The engaged couples are interested in learning about their faith, something most of them have not thought about for a while. They enjoy hearing from the married couples who share their experiences, and appreciate learning healthy ways to communicate. We emphasize practicing human virtues, because as my husband says, “Before marriage it’s all about choosing the right person. After marriage, it’s all about being the right person.” The session on human sexuality seeks to challenge them in a nonjudgmental way, and the vast majority are open to hearing what the Church has to say about living purity before and during marriage, the true meaning of the sexual act, and the gift of children, as well as premarital sex, living together before marriage, and contraception and sterilization. They are open because, as Pope John Paul II says in his book, Crossing the Threshold of Hope: “After all, young people are always searching for the beauty in love. They want their love to be beautiful. If they give in to weakness…in the depth of their hearts they still desire a beautiful and pure love.”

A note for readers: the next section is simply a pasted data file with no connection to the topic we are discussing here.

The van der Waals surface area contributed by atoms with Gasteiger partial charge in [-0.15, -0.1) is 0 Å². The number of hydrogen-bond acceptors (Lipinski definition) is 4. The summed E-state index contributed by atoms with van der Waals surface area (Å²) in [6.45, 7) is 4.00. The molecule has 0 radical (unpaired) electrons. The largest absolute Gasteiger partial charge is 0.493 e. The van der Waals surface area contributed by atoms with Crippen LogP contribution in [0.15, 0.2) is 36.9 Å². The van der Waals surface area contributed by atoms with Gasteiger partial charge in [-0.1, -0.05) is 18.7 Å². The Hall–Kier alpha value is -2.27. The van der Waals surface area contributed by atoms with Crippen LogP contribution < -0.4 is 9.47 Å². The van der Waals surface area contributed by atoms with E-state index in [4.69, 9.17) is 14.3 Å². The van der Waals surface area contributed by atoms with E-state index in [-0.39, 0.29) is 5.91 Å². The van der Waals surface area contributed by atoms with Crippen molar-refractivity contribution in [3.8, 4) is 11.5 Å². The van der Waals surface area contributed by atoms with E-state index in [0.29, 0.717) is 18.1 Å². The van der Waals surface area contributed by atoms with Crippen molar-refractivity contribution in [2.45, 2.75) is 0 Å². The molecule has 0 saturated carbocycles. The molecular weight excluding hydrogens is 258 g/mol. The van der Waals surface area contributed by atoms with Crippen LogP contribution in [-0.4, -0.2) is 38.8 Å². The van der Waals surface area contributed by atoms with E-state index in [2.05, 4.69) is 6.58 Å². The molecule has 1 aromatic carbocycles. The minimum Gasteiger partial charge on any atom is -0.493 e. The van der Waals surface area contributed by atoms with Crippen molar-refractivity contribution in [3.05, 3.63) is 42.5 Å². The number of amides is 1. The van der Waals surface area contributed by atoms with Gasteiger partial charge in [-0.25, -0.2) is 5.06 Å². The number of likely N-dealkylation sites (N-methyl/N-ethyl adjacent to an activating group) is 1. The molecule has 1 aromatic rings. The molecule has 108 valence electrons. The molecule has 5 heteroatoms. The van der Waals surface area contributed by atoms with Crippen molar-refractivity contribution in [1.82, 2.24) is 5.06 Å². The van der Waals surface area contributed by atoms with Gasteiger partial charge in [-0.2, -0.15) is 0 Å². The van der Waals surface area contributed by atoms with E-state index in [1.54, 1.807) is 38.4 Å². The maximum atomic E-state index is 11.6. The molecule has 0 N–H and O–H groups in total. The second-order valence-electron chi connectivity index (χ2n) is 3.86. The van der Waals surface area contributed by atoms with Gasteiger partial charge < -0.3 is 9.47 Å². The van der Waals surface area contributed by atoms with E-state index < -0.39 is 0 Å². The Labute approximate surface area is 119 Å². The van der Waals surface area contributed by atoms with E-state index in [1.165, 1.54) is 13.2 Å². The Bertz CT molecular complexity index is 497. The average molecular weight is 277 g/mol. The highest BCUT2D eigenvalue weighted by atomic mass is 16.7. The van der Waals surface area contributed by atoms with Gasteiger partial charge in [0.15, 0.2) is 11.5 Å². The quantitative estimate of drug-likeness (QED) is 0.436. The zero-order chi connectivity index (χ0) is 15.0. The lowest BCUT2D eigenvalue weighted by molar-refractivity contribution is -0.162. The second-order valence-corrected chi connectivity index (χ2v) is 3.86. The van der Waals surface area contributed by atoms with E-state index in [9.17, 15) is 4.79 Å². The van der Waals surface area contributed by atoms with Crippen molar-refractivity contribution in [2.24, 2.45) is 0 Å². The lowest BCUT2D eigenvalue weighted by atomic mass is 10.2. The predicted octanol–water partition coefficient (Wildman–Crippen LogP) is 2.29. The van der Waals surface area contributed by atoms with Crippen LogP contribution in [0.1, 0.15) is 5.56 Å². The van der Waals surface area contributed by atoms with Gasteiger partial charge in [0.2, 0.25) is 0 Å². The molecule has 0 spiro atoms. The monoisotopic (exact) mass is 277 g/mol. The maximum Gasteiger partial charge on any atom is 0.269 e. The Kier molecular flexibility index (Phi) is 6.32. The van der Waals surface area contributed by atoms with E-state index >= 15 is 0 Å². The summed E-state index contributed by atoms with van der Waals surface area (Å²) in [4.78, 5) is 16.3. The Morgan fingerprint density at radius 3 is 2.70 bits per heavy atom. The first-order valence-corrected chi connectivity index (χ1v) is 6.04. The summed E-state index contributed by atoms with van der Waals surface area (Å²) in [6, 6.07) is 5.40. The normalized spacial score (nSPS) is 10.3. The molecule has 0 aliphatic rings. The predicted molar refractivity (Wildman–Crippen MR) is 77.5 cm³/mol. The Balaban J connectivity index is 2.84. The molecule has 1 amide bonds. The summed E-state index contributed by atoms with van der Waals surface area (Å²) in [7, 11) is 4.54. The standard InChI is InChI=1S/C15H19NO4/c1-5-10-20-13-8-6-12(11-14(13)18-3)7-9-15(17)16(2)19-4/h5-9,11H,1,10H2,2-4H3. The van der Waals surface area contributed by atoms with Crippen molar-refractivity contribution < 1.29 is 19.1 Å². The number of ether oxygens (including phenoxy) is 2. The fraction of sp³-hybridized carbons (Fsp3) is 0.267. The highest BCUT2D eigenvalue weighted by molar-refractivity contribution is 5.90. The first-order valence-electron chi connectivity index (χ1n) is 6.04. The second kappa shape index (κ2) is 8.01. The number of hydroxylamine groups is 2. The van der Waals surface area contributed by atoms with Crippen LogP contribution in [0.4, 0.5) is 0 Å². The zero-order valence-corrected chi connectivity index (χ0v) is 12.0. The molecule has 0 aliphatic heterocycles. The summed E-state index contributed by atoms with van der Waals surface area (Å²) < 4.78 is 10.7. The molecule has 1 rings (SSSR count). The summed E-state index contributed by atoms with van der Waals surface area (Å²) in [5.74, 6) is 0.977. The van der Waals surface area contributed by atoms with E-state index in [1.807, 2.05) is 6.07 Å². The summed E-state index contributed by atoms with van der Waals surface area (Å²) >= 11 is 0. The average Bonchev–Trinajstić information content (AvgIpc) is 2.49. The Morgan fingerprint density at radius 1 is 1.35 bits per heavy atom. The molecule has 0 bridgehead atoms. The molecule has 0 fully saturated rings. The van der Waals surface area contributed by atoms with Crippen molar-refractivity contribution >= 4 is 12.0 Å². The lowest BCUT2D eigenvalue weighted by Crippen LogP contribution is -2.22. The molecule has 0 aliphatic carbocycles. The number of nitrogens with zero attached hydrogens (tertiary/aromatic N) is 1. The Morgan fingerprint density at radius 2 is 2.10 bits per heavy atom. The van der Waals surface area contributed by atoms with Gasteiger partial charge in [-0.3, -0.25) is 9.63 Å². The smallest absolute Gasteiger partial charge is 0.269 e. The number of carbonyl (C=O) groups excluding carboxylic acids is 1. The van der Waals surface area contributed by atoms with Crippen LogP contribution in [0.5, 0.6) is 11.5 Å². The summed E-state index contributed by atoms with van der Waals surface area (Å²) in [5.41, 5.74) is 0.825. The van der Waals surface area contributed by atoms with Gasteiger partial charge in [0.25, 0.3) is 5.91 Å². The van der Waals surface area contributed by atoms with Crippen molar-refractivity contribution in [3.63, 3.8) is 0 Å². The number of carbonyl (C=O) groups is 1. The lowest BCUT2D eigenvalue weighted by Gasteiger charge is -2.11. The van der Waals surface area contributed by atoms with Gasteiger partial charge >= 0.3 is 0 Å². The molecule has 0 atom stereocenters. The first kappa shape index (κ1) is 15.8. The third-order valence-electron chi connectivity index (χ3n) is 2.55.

To be truthful, there have been moments when facing a group of blank faces when we might have been afraid — afraid of negative reactions, afraid of opposing the status quo — but we have been strengthened, enriched, and even spurred on, by the beautiful teachings of St. Josemaria Escriva, the founder of Opus Dei. My husband and I were introduced to the writings of this saint, and the spirit of Opus Dei, when we met a woman who is now a good friend of ours. At the time we had been married not quite ten years, and had the usual difficulties, mostly arising out of our fears. Fears regarding finances, our stubborn faults, and fears of what troubles the future might bring. What this new friend and her lively family — who are devoted to St. Josemaria and live his spirit — what they introduced us to was family life lived with joy, not fear. A family where each new child is welcomed and cherished, not feared and avoided. A cheerful, warm, and bright home. A husband and wife unreservedly devoted to each other and to their children. Witnessing their happiness had a profound effect on us.